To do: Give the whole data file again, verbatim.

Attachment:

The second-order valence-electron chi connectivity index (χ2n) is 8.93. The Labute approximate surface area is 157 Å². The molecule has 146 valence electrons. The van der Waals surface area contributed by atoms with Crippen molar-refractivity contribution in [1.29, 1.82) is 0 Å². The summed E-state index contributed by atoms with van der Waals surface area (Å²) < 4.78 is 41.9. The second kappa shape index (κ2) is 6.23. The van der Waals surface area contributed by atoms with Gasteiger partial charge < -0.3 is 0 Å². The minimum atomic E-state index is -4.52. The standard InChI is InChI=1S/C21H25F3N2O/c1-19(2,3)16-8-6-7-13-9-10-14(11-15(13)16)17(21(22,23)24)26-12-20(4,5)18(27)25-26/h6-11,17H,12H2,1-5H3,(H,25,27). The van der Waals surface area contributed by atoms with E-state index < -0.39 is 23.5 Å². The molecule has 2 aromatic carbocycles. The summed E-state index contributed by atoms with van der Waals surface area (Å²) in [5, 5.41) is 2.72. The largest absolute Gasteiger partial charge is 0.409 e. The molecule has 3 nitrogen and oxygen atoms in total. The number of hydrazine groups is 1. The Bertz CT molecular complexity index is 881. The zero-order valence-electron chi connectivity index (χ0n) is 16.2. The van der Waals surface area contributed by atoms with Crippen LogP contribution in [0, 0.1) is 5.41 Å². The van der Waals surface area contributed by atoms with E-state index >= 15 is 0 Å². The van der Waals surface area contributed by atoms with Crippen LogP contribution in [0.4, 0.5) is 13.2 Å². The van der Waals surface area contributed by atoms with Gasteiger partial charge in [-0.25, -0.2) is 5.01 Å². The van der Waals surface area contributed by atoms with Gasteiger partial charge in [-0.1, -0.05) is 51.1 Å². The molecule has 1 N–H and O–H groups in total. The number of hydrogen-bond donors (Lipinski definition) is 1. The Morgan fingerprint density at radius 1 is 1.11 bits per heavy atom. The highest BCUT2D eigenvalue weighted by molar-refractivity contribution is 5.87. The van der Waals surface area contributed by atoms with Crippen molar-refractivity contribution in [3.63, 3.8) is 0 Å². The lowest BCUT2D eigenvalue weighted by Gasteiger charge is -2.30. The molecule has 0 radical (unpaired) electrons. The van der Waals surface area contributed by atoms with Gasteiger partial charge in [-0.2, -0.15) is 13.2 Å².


The second-order valence-electron chi connectivity index (χ2n) is 8.93. The Labute approximate surface area is 157 Å². The molecule has 146 valence electrons. The van der Waals surface area contributed by atoms with Crippen molar-refractivity contribution in [1.29, 1.82) is 0 Å². The summed E-state index contributed by atoms with van der Waals surface area (Å²) < 4.78 is 41.9. The second kappa shape index (κ2) is 6.23. The van der Waals surface area contributed by atoms with Gasteiger partial charge < -0.3 is 0 Å². The minimum atomic E-state index is -4.52. The standard InChI is InChI=1S/C21H25F3N2O/c1-19(2,3)16-8-6-7-13-9-10-14(11-15(13)16)17(21(22,23)24)26-12-20(4,5)18(27)25-26/h6-11,17H,12H2,1-5H3,(H,25,27). The van der Waals surface area contributed by atoms with E-state index < -0.39 is 23.5 Å². The molecule has 2 aromatic carbocycles. The summed E-state index contributed by atoms with van der Waals surface area (Å²) in [5, 5.41) is 2.72. The largest absolute Gasteiger partial charge is 0.409 e. The molecule has 3 nitrogen and oxygen atoms in total. The number of hydrazine groups is 1. The Bertz CT molecular complexity index is 881. The zero-order valence-electron chi connectivity index (χ0n) is 16.2. The van der Waals surface area contributed by atoms with Crippen LogP contribution in [0, 0.1) is 5.41 Å². The van der Waals surface area contributed by atoms with E-state index >= 15 is 0 Å². The van der Waals surface area contributed by atoms with Crippen LogP contribution in [0.4, 0.5) is 13.2 Å². The van der Waals surface area contributed by atoms with Gasteiger partial charge in [-0.25, -0.2) is 5.01 Å². The van der Waals surface area contributed by atoms with Gasteiger partial charge in [-0.1, -0.05) is 51.1 Å². The molecule has 1 N–H and O–H groups in total. The number of hydrogen-bond donors (Lipinski definition) is 1. The Morgan fingerprint density at radius 1 is 1.11 bits per heavy atom. The highest BCUT2D eigenvalue weighted by molar-refractivity contribution is 5.87. The van der Waals surface area contributed by atoms with Crippen molar-refractivity contribution in [3.63, 3.8) is 0 Å². The lowest BCUT2D eigenvalue weighted by Gasteiger charge is -2.30. The molecule has 0 radical (unpaired) electrons. The van der Waals surface area contributed by atoms with Gasteiger partial charge in [-0.2, -0.15) is 13.2 Å².